Annie Hayden

The Enemy of Love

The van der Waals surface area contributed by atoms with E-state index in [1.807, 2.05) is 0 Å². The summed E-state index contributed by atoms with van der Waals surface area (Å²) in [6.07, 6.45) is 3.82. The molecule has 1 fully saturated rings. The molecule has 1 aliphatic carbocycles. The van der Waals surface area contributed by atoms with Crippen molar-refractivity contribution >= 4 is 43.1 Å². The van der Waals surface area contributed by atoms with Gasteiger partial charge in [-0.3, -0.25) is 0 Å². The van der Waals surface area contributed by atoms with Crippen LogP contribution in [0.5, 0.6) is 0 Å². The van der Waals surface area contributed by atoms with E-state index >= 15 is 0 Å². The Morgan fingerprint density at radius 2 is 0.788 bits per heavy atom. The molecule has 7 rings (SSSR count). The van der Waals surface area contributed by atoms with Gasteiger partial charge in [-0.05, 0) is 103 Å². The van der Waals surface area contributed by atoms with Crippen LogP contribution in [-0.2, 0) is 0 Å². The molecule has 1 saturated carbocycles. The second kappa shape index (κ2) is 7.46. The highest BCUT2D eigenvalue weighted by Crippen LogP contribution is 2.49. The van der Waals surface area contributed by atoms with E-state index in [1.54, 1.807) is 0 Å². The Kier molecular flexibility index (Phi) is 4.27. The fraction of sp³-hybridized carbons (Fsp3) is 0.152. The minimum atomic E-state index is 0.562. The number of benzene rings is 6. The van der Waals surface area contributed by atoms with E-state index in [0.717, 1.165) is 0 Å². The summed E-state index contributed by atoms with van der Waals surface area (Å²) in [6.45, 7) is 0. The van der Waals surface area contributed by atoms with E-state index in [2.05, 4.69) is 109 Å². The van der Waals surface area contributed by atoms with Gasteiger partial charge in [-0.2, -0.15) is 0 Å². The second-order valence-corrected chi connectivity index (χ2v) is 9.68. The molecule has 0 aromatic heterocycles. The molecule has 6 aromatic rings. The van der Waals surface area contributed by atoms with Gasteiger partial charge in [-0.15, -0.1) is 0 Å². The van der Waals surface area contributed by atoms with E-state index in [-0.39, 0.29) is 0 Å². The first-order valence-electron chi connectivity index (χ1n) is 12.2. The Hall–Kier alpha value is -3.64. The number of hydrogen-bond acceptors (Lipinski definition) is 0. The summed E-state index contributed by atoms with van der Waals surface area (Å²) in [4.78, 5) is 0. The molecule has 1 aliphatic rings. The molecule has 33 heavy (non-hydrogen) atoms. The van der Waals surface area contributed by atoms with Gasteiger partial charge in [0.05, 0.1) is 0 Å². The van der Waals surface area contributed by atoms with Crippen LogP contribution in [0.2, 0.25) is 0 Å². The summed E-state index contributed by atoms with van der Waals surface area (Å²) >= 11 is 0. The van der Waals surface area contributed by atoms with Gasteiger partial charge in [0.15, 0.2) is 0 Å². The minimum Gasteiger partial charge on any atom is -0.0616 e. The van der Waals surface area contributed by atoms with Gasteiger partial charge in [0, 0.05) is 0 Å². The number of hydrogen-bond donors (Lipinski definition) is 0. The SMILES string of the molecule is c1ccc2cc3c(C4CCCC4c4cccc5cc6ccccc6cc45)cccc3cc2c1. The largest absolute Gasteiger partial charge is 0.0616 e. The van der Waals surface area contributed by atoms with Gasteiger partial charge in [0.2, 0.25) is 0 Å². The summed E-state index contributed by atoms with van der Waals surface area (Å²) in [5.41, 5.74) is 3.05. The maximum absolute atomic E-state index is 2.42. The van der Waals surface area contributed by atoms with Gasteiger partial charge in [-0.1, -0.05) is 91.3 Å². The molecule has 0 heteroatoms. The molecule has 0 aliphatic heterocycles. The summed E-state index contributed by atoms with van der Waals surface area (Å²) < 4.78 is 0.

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Annie Hayden's second album The Enemy of Love is a gentle whisper of a record. The former Spent guitarist has been listening to some '70s soft rock, it seems, and she and producer Glenn Tarachow have created a disc that is informed by the influences of people like Joni Mitchell and Fleetwood Mac, but also by a strong personal and musical statement. It's a very pleasant way to breeze through a half-an-hour of listening; Hayden's charmingly sweet vocals and improved songwriting make sure of that. It also helps that there is much more variety here than on her first record, which was good but tended to get bogged down in similar-sounding songs. Hayden varies the guitar sounds and the blend of instruments, layering electric and acoustic guitars, throwing in clarinets, triangles, and that old standby -- the Autoharp. There are also loads of lush vocal harmonies and good old-fashioned songcraft. The ballads on The Enemy of Love are the strongest part of the album. Songs like the melancholy and meandering Todd Rundgren-influenced "Hip Hurray," "Wait for Returns," and the tender "Starring in the Movies," which would actually sound great in a movie during the prerequisite "lovers staring at the same moon" sequence, are the work of an assured and polished songwriter with the intimate voice to pull them off convincingly. Hayden sound fine, too, on the peppier numbers like the almost danceable "Your Carnival" (which sports the haunting lyrical refrain "please don't please me"), the insistent (and very Spent-like) "Money Troubles," and the subtle opener "Cara Mia." Hayden doesn't exactly cut loose (the whole record makes a virtue of restraint) but she does rock out a tiny little bit. Add a nicely smoothed-out cover of the Replacements' "Swinging Party" (and subtract one draggy tune with iffy guitar tone choices, the dirge-y "Willie's Fortune") and you end up with a solid and quite enjoyable record from someone who should be making more than one record every five years.

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